Having a few linear algebraists as co-workers can come in handy — especially near Halloween — when one is stuck on a knotty mathematical biology problem with no clear solution.
This proved to be the case for NIMBioS postdoctoral fellow Tucker Gilman while he was working on a mathematical model to describe coevolution in multidimensional trait space, which has just been published in Nature. It all transpired on one night near Halloween in 2010.
Gilman began working on the problem with his colleague Scott Nuismer at the University of Idaho when Gilman began his postdoc at NIMBioS in the fall of 2010.
“The original plan was to look at two- and possibly three-dimensional systems,” Gilman said. “When we had done the math for two and three dimensions, there was a clear pattern that looked like it would hold for any number of dimensions. This was an opportunity to take the project from the ‘we found something cool in some models’ level to the ‘we discovered something fundamental about the way nature works’ level.”
But then the research team hit a mathematical roadblock: They could demonstrate numerically that the pattern was almost certainly correct, but could not prove the pattern absolutely. In efforts to find the answer, Gilman, an evolutionary biologist by training, talked to numerous math professors and consulted mathematical texts, but to no avail. “I had run into one of those situations where mathematical intuition is not a substitute for mathematical training. I was stuck,” he said.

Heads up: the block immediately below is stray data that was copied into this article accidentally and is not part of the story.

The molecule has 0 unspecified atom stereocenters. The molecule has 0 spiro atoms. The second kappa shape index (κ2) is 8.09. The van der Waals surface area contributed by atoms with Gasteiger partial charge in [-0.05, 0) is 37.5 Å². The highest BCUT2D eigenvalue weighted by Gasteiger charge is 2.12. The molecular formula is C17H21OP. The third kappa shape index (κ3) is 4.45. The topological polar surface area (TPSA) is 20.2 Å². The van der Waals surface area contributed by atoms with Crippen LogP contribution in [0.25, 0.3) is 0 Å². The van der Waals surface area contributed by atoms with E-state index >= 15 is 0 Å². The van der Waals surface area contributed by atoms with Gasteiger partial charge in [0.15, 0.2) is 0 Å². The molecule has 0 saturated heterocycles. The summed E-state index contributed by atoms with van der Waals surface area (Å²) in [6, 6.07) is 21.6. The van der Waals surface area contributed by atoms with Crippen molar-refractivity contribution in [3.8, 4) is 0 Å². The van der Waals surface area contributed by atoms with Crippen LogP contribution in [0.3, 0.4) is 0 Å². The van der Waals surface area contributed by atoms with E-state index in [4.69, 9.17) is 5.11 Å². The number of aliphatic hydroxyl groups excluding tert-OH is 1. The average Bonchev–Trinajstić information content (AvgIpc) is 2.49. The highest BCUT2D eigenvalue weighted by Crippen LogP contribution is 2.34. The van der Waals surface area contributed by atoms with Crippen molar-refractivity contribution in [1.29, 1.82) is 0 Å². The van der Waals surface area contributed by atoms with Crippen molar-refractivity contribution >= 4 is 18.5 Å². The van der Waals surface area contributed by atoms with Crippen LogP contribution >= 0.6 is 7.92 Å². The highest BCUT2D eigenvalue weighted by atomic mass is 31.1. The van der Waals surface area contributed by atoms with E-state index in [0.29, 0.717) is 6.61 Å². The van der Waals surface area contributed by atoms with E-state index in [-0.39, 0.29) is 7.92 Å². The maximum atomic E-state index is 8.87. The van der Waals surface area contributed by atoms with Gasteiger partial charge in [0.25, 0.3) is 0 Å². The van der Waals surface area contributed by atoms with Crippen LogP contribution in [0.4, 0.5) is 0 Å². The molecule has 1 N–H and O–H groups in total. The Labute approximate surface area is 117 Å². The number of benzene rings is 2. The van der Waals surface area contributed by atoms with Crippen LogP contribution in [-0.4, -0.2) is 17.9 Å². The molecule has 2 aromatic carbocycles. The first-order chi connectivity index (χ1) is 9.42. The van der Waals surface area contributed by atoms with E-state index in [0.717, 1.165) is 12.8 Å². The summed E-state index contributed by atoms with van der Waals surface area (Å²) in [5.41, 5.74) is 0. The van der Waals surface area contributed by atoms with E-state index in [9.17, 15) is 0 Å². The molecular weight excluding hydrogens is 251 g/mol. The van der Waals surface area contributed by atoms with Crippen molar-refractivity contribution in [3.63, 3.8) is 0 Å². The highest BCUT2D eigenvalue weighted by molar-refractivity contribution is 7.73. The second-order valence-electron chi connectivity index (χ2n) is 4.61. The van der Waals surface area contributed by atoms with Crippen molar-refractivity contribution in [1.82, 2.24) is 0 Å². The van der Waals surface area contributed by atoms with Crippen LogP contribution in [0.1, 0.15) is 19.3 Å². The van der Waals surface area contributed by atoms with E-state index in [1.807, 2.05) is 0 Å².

NIMBioS colleagues to the rescue.
NIMBioS postdocs and visiting scientists not only work together but also often socialize, and that was the case near Halloween in 2010. Gilman, along with former NIMBioS postdocs Tony Jhwueng, Folashade Agusto, and visiting scientist Dave McCandlish from Duke University, visited a corn maze for some pre-Halloween fun.
“The ride back was about half an hour long, and I noticed I had three really good linear algebraists in a captive audience,” Gilman explained. “I described the pattern I had seen, and asked them how I might prove it would always hold. We threw some ideas around, but really didn’t make much progress. At least, I didn’t think we had.”
But on Monday morning, Jhwueng, now an assistant professor in statistics at Feng-Chia University in Taichung, Taiwan, had some news for Gilman.
“Tony showed up in my office with a formal proof of the pattern we had talked about,” Gilman said. “It was exactly what we needed to go forward. That was the start of the collaboration. After that, Tony fixed another proof Scott and I were stuck on, and checked the ones I had been able to do myself.”
And so together, Gilman, Nuismer and Jhwueng went on to write the paper and got it accepted for publication at Nature. “I am sure we would have gotten the paper published without the collaboration, but probably not in Nature,” Gilman surmised.
Postdoctoral applications at NIMBioS are reviewed three times per year — March 1, Sept. 1, Dec. 11. Selected researchers are offered positions at NIMBioS where they conduct research that is mostly self-directed. For more information about how to apply, visit http://www.nimbios.org/postdocs